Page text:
Baronial splendour for the 21st century

Room Service: Grand Hotel Reylof, Ghent

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The Independent Travel

The newest hotel in Ghent is possibly the grandest, a palace once belonging to the wealthy poet Baron Olivier de Reylof (1684-1742). The Reylof is a Louis XIV-style mansion outside the boundaries of the medieval city walls built by the recently ennobled Baron in 1712. When the Dutch hoteliers Sandton began converting this run-down but sweeping, grey majestic block, they also incorporated the 19th-century house next door where Maurice Maeterlinck was born. As the only Belgian to win the Nobel Prize for literature (his play Pelléas et Mélisande inspired music by Debussy, Fauré and Sibelius), Maeterlinck is good company for the baron to keep.

Design of the hotel was overseen by Sandton CEO Guy Devries, working with Dutch architect Willemien Van Aartsen and using fabrics from Christian Lacroix and Designers Guild. The hotel has retained and restored all Baron Reylof's public rooms, which function as reception, lobby, drawing room and several gorgeous Jane Austen-style function rooms up a grand spiral staircase. His coach house has been converted into the spa and indoor pool.

Arriving at the Reylof is, initially, like visiting the 18th-century book-loving baron at his home. Black-coated porters linger in the spacious hallways, awaiting instruction.

But by contrast, the rest of the hotel is surprisingly edgy and up to date. Visitors walk under the exquisite, polished staircase to emerge into the culture shock that is the NJOY bar – a cheeky cocktail concept imported from Amsterdam that is dark and purple hued even at midday – then thread their way past and several pieces of hefty modern sculpture to LOF, the dining room.

LOF (short for Reylof but also Dutch for "praise") is a riot of colours – white banquettes streaked with reds, greens and blues, a glowing marble champagne bar and wallpaper covered in giant Cath Kidston-style roses that is only just this side of naff. The chef's "Lof Specials" include the Lof burger (€18.50) and open ravioli with salmon and lobster gravy (€24.50).

The 18th-century half of the hotel is like a National Trust property, restored in stunning detail with a golden trompe l'oeil dome over the staircase and expertly marbled walls. By contrast, the 21st-century section (wholly disguised behind the unbroken façade) tries not to look like a hotel at all. LOF and NJOY present themselves as free-standing entities independent of the hotel. The Reylof is two kinds of hotel simultaneously, but such a bold contrast works.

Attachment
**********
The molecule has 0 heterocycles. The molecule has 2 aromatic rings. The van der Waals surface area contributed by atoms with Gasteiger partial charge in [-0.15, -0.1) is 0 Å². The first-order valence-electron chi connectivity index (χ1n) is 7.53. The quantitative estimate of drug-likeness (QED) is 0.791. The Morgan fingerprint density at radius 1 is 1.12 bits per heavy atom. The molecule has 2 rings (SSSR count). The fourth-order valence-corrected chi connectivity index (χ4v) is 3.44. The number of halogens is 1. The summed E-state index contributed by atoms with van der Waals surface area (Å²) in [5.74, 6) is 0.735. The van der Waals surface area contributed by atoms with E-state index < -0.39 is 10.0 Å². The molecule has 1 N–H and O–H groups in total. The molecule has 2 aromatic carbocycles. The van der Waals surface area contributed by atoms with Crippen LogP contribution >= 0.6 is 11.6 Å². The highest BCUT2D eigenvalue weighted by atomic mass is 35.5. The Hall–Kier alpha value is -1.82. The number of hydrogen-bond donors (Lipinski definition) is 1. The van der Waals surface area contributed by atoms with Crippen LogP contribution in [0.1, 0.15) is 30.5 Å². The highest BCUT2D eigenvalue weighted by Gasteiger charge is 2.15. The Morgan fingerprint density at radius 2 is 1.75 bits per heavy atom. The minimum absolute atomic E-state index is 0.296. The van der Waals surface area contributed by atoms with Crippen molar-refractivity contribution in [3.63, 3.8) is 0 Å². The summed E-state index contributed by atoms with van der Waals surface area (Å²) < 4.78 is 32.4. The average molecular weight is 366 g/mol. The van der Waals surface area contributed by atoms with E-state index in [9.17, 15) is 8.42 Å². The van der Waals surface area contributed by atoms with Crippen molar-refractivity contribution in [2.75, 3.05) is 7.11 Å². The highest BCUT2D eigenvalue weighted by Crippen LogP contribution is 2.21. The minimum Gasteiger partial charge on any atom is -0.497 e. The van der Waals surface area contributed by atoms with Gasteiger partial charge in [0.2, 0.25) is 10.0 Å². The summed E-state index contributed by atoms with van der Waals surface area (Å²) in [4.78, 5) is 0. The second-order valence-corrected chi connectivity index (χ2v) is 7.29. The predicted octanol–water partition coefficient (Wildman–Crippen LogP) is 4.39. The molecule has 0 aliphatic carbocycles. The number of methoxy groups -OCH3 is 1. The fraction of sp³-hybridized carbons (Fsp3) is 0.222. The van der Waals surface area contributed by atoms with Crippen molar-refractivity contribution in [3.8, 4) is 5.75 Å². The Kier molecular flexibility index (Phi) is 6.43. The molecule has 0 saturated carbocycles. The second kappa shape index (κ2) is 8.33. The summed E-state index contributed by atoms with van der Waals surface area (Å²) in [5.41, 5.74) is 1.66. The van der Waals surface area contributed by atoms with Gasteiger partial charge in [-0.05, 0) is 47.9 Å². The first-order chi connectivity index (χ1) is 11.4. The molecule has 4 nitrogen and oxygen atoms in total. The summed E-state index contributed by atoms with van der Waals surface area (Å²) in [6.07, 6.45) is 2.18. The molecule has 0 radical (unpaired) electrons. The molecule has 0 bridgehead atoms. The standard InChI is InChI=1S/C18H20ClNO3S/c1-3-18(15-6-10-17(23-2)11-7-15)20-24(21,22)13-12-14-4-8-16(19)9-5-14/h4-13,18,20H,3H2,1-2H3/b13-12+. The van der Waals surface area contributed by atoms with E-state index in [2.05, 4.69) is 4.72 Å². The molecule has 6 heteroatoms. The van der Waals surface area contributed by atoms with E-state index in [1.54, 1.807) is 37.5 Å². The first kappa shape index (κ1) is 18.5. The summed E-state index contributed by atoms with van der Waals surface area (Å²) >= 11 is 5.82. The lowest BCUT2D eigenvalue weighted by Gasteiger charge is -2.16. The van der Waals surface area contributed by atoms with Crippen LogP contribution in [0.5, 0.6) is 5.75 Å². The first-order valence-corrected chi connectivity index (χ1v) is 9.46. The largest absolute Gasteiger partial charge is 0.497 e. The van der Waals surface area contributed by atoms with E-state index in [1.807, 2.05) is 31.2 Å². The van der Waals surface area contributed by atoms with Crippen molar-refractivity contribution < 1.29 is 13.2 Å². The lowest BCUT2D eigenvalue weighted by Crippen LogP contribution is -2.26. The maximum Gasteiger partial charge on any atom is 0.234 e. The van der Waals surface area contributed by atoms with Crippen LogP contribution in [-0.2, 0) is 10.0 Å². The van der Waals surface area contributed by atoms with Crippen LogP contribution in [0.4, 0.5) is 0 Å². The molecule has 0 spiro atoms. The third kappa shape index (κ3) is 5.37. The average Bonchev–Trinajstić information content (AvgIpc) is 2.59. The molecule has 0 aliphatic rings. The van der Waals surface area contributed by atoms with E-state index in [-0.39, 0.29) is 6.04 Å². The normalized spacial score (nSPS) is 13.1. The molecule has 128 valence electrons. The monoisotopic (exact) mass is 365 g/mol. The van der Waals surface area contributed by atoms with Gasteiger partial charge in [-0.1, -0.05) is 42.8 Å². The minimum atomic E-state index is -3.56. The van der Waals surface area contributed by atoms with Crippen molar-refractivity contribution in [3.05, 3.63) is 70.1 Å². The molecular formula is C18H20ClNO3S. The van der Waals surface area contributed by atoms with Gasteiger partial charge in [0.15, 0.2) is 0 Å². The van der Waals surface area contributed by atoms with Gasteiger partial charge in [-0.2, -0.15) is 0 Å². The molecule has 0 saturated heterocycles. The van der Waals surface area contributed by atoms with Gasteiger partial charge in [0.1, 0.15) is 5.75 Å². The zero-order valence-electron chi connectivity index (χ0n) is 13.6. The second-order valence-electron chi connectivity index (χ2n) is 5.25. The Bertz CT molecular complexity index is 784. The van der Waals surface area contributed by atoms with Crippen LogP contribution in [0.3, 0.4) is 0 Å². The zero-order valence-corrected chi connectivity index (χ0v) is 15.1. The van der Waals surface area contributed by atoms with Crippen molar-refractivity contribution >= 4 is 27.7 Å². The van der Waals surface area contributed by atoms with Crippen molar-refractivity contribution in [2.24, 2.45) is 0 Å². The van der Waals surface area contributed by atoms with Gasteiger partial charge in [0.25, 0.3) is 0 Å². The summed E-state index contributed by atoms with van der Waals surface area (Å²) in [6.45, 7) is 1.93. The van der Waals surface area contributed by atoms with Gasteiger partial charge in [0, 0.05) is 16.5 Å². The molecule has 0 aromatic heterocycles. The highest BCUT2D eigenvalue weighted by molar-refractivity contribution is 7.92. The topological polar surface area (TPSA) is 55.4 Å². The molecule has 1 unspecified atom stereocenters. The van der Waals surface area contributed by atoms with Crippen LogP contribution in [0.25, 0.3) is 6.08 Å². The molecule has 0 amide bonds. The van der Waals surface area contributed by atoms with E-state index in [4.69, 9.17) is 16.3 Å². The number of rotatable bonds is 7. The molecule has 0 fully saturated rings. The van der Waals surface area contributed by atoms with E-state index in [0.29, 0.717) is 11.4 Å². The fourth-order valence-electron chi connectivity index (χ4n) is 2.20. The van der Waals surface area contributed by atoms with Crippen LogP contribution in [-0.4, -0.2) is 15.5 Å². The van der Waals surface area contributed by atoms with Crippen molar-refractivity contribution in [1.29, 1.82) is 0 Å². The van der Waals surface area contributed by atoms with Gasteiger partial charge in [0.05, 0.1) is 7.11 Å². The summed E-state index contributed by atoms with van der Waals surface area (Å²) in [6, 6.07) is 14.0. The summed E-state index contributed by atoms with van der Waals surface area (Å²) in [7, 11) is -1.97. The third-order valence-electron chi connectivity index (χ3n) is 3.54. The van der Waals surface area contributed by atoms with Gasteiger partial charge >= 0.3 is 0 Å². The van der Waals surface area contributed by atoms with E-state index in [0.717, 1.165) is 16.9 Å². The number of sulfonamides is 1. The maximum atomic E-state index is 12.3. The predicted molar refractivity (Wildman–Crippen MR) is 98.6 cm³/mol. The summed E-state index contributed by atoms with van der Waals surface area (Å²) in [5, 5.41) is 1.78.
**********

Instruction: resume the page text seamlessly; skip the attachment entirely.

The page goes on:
The surrounding neighbourhood, known as Poel, is an odd part of Ghent to the west of the centre that can't quite make up its mind – trendy or on its uppers? The street on which it's located, Hoogstraat, heads north past several down-at-heel palaces under refurbishment, a few mid-range brasseries, some gentrified residential property and the decidedly louche Hotsy Totsy Club. The original appeal of Poel must have been like Clifton in Bristol, a bit of high ground above the docks where wealthy merchants could keep an eye on their ships. Now it finds itself becoming fashionable again, a non-touristy side of town only five minutes' walk from the waterside tourist traps of Graslei and Korenlei. It would be an oasis for the weary traveller were it not for the traffic zooming past.


The Reylof has recently unveiled its 158th and final room, the Presidential Suite, on the fourth floor. Elsewhere, there are two kinds of bedroom and suite depending on which part of the hotel you are in. The old block has created rooms out of every 18th-century nook and cranny, including some imaginative use of rafter space. The new block rooms are much more regular. Most have balconies facing into the courtyard garden. Both are comfortable but the old block is much more fun. It's not every bedroom you find arranged around a large free-standing bath or that sends you up steps to your bed. Stripes abound: red, with a nod to history, in the old rooms and eye-catching green in the new.

The new, brightly lit public areas are a feast for the eyes rather than a place to plonk yourself, but the baron's panelled drawing room behind the reception is an exception: spacious, comfortable sofas, big cushions and books actually worth reading. This is the place to doze off after lunch.

Travel essentials

Sandton Grand Hotel Reylof, Hoogstraat 36, Ghent, Belgium (00 32 9 235 4070;

Rooms: 4/5

Value 4/5

Service 3/5

Double rooms start at €139, including breakfast.